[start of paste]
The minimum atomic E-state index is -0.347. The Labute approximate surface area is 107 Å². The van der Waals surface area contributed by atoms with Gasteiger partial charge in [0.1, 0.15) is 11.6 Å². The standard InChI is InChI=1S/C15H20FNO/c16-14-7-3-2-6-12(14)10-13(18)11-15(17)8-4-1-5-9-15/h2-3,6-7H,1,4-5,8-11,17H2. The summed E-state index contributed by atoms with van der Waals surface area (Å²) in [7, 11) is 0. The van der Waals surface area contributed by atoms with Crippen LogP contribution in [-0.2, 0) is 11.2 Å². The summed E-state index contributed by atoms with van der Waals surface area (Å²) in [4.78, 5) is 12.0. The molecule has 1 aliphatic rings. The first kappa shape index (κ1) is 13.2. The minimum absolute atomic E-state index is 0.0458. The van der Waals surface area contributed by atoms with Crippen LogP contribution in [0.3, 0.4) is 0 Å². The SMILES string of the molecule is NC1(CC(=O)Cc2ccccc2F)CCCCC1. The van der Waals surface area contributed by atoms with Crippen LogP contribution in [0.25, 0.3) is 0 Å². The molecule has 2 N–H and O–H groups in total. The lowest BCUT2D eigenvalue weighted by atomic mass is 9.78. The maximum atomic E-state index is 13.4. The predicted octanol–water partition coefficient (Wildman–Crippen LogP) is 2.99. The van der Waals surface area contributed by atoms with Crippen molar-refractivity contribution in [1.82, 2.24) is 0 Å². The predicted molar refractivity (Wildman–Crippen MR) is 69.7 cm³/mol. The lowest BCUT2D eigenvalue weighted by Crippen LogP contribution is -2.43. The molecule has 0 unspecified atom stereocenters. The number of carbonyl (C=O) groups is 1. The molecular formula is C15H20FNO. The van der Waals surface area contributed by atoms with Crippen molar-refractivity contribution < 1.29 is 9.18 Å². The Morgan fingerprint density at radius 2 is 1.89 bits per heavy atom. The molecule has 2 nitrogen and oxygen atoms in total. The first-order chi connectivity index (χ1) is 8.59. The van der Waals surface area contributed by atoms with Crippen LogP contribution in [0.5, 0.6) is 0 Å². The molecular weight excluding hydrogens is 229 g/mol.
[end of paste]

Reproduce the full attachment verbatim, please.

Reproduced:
The minimum atomic E-state index is -0.347. The Labute approximate surface area is 107 Å². The van der Waals surface area contributed by atoms with Gasteiger partial charge in [0.1, 0.15) is 11.6 Å². The standard InChI is InChI=1S/C15H20FNO/c16-14-7-3-2-6-12(14)10-13(18)11-15(17)8-4-1-5-9-15/h2-3,6-7H,1,4-5,8-11,17H2. The summed E-state index contributed by atoms with van der Waals surface area (Å²) in [7, 11) is 0. The van der Waals surface area contributed by atoms with Crippen LogP contribution in [-0.2, 0) is 11.2 Å². The summed E-state index contributed by atoms with van der Waals surface area (Å²) in [4.78, 5) is 12.0. The molecule has 1 aliphatic rings. The first kappa shape index (κ1) is 13.2. The minimum absolute atomic E-state index is 0.0458. The van der Waals surface area contributed by atoms with Crippen LogP contribution in [0.3, 0.4) is 0 Å². The SMILES string of the molecule is NC1(CC(=O)Cc2ccccc2F)CCCCC1. The van der Waals surface area contributed by atoms with Crippen LogP contribution in [0.25, 0.3) is 0 Å². The molecule has 2 N–H and O–H groups in total. The lowest BCUT2D eigenvalue weighted by atomic mass is 9.78. The maximum atomic E-state index is 13.4. The predicted octanol–water partition coefficient (Wildman–Crippen LogP) is 2.99. The van der Waals surface area contributed by atoms with Crippen molar-refractivity contribution in [1.82, 2.24) is 0 Å². The predicted molar refractivity (Wildman–Crippen MR) is 69.7 cm³/mol. The lowest BCUT2D eigenvalue weighted by Crippen LogP contribution is -2.43. The molecule has 0 unspecified atom stereocenters. The number of carbonyl (C=O) groups is 1. The molecular formula is C15H20FNO. The van der Waals surface area contributed by atoms with Crippen molar-refractivity contribution < 1.29 is 9.18 Å². The Morgan fingerprint density at radius 2 is 1.89 bits per heavy atom. The molecule has 2 nitrogen and oxygen atoms in total. The first-order chi connectivity index (χ1) is 8.59. The van der Waals surface area contributed by atoms with Crippen LogP contribution in [0.5, 0.6) is 0 Å². The molecular weight excluding hydrogens is 229 g/mol.